Seasonal Alert: Chanterelles!
They’re out, just about right on time.
In spite of the deluginal rains, not too many mushrooms have come up yet, and a recent visit to a favorite spot was not very productive, so we weren’t expecting to come upon them.
Dumb. If you want to collect a lot of mushrooms, always expect them.
As usual, they were hiding – but visible to anyone who was on the alert for a glint of orange
Bill has already written a super guide to chanterelle hunting, so my contribution comes from the kitchen
After you’ve caught
Well, no, come to think of it, not after, before. When you’ve first discovered the treasure consider the habitat, chanterelles have an unfortunate tendency to grow in very sandy soil.
Feel ‘em up before you pick. If they feel like you must have gathered them when you got tired of picking up seashells you might as well leave them be; deeply embedded sand is very hard to wash off.
About the only thing you could do with them would be to make chanterelle vodka; all the sand would eventually fall to the bottom of the jar and you could just very carefully decant the good stuff, leaving both mushrooms and sand behind.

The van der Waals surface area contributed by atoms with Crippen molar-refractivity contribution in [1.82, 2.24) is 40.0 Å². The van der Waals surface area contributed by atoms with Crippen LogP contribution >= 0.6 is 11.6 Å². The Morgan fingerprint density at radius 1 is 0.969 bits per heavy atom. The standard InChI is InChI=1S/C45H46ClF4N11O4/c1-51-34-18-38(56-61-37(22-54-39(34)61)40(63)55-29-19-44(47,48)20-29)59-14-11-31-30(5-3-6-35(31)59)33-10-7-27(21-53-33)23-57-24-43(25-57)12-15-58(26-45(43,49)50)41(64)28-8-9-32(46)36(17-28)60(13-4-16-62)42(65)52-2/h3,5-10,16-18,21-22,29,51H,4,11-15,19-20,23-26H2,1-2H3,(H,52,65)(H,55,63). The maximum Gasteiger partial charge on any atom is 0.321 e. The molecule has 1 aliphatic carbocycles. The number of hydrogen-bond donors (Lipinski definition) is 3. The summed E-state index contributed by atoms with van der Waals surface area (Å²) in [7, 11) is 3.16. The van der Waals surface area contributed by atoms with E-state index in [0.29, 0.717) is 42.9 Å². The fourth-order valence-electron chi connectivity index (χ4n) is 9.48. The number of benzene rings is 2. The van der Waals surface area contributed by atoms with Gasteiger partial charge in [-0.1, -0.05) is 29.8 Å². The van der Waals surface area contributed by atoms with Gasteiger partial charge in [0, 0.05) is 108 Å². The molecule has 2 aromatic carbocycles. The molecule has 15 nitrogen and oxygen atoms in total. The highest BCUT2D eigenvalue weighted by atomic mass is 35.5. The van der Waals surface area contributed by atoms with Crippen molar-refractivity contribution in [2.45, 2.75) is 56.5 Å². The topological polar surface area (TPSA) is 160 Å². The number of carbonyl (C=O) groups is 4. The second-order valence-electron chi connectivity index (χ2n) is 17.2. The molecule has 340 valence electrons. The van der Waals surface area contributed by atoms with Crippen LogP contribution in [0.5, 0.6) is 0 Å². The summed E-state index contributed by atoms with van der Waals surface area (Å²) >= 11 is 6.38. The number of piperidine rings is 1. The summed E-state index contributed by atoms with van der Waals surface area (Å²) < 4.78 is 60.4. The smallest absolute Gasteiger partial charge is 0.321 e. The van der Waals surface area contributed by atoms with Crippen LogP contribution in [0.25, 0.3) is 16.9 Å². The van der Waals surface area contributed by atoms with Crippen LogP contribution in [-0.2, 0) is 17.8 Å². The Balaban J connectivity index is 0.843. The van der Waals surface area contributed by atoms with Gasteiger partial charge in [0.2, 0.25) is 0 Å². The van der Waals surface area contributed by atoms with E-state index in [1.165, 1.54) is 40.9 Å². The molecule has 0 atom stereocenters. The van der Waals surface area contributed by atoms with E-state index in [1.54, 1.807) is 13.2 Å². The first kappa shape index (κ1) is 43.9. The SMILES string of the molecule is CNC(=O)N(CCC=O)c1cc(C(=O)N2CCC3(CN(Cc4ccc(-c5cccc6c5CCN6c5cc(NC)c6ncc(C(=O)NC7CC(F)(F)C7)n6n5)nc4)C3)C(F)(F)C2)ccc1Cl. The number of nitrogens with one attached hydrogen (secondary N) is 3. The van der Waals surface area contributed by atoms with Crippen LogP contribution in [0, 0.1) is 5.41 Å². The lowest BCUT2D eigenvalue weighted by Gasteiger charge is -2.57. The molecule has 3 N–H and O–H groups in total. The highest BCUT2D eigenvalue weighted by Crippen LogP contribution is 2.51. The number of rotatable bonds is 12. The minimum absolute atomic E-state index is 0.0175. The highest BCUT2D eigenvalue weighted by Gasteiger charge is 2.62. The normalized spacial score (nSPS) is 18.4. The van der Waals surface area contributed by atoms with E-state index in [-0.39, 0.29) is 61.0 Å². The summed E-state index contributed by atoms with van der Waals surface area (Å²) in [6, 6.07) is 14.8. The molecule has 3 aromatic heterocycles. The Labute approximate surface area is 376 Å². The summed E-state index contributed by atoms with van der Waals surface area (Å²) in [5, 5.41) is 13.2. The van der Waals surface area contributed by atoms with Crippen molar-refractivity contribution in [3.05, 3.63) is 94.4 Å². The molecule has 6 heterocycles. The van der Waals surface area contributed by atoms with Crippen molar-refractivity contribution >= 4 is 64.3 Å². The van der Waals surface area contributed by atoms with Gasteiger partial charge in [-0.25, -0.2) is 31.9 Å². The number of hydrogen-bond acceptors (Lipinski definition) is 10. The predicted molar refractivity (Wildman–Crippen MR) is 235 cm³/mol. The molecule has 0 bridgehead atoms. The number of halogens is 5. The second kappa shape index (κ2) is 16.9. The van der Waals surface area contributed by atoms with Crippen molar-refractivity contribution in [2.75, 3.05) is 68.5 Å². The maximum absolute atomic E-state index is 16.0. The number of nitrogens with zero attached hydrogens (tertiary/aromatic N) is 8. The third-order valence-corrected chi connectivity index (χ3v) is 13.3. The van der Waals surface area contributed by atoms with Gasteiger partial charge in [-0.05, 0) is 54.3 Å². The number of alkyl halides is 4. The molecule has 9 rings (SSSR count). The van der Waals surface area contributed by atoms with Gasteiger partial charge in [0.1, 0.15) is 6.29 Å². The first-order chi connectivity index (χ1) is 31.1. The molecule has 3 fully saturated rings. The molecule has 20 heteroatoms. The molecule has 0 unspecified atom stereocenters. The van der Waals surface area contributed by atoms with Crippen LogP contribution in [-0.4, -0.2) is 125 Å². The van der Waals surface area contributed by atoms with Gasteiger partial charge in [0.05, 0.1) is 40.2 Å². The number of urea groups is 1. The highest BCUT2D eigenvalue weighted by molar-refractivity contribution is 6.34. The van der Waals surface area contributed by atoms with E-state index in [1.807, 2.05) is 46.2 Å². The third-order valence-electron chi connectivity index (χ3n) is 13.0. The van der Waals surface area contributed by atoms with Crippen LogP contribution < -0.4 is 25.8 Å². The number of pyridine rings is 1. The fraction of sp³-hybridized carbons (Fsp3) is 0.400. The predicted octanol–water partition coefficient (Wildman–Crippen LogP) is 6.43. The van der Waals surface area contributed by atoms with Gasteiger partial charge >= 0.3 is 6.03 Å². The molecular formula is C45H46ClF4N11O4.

If they’re just a little gritty they can be washed, but in the meantime they will have shared their sand with everything else in the basket (or shirt, as the case may be), so it pays to keep them segregated. Mushrooms growing in grass or leaf mold are a lot easier to clean.
2 tips before I leave the keyboard to go deal with this batch:
1. If you clean up the non-sandy ones as soon as you get them home, you can often just brush them off. Once they start drying out, any leaves or pine needles sticking to them will be sticking so firmly the chanterelles must be washed.
2. Never leave home without a pocket knife .
The base of a pinched off chanterelle is more likely to pick up dirt while it’s in the basket